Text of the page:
Do Your Research, But…
© 2019, Pamela Dennison
I’ll keep this relatively short.
A family was looking for a trainer for their 7 month old puppy, to help fix typical nipping and jumping problem. They asked around and got a referral to a trainer, who by her website (I personally checked it out after guessing correctly who it was), was pretending to be a positive trainer. All fluff and none of it true.
Within 15 minutes, they left in tears. The puppy had jumped on the trainer, (typical puppy stuff), whereupon she kneed the pup in the chest, proceeded to kick her, then hang her up in the air, off her feet, while on a choke collar and then dragged her across the floor. The pup defecated in fear, bit her own tongue, blood raining from her mouth.
They called me later that day and when describing the incident, she broke down. Her kids had been crying all day, the dog was freaked out, wouldn’t eat or drink, hiding from them and choking. I highly recommended that they take the pup to the vet to make sure there wasn’t any lasting damage – broken ribs, bruising and the like. I explained that our industry is not regulated – anyone can say “I’m a dog trainer” and hang their shingle out to an unsuspecting populace, and I suggested that they write out the entire incident and give a copy to their Veterinarian and the organization that this “trainer” belongs to.
We made an appointment for the next day – my first lesson is without the dog – and I wanted to make sure that her whole family came so they could overcome their trauma too.
Fast forward to the first lesson with the dog. It took pup awhile to come into my training building – she was terrified and hung back at the door, trying to shrink into the floor or get back outside through osmosis. After about 10 minutes we were able to get her all the way in the room and then I rewarded her by letting her go back outside.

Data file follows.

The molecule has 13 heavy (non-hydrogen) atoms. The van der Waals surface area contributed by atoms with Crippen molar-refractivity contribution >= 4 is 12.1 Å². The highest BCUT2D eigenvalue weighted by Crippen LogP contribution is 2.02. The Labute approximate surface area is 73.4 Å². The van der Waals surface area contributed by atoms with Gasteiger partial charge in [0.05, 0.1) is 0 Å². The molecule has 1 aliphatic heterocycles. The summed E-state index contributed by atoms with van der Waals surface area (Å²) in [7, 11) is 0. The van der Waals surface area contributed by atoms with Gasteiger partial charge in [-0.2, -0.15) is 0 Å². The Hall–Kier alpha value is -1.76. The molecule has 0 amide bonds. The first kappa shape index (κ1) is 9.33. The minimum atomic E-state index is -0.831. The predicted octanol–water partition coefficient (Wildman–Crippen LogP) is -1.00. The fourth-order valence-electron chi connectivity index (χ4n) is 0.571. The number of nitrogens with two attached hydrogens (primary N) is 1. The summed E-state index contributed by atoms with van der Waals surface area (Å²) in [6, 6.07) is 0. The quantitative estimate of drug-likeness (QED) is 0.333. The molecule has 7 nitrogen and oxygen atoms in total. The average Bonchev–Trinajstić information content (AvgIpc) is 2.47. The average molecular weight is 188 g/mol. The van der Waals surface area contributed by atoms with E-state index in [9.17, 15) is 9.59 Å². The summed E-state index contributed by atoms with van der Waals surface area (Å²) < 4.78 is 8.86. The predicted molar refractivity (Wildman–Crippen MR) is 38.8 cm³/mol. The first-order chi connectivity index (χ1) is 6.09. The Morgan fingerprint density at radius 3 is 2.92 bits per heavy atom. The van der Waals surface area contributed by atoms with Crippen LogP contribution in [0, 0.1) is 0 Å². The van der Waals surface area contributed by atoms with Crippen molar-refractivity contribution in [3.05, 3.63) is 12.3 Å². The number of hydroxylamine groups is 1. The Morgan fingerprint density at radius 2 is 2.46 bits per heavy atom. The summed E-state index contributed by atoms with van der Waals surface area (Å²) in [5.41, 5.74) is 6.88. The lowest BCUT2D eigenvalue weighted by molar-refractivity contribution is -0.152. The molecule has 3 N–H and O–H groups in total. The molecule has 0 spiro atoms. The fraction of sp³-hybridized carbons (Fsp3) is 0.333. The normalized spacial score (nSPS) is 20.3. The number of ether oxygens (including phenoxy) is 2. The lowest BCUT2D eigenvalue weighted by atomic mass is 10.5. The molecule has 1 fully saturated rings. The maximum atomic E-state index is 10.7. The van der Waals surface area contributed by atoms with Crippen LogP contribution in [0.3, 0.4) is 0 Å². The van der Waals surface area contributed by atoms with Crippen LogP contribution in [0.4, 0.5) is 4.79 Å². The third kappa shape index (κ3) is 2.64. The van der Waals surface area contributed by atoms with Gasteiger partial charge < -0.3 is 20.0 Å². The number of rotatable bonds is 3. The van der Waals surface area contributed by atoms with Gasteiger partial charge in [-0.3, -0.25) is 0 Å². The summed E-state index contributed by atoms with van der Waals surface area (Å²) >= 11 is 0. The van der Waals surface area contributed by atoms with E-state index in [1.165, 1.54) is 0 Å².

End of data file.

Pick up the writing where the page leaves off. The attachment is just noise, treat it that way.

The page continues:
The second time in, she entered without too much hesitation. She saw me sitting in my chair and started to pull toward me, wagging frantically, head down in what I perceived as a very nervous, scared way. I wanted to make sure there was no pressure on her neck, no reminder of the trauma she had already been through, so I told the owner to drop the leash. As the pup came closer, I sat there quietly and just presented some calming signals – squinting, head turn, blinking, lip licking. Pup instantly slowed down in a calm way, not in a groveling way, sniffed me and walked away. We both repeated that a few times and each time pup reacted appropriately, calming down and relaxing sooner each time, learning to trust me.
No fuss, no muss, no violence.
I won’t go into more detail, but suffice it to say, it may take a little longer for her to overcome that horrific experience, but I’m pretty sure she’ll be just fine.
So, why the title of this post? These people thought they were doing the right thing. Two people had recommended this so called trainer, and without actually personally checking her out and watching a class or two, they trusted the referrals and went through hell.
Getting referrals is a wonderful thing, however, I would highly urge you to also observe the trainer before signing up. Very often one can’t really tell what kind of methods a trainer uses without actually seeing it in person. Punishment based trainers are not going to tell you that they use kicking, choking, and hanging on their website and the only way you’ll know for sure is to observe them in action. If they won’t let you observe, then don’t go there. Not all trainers are exactly alike. There is a full range of fabulous, great, mediocre and downright horrific.
Get referrals, get recommendations BUT go one step further and check out the trainer IN PERSON.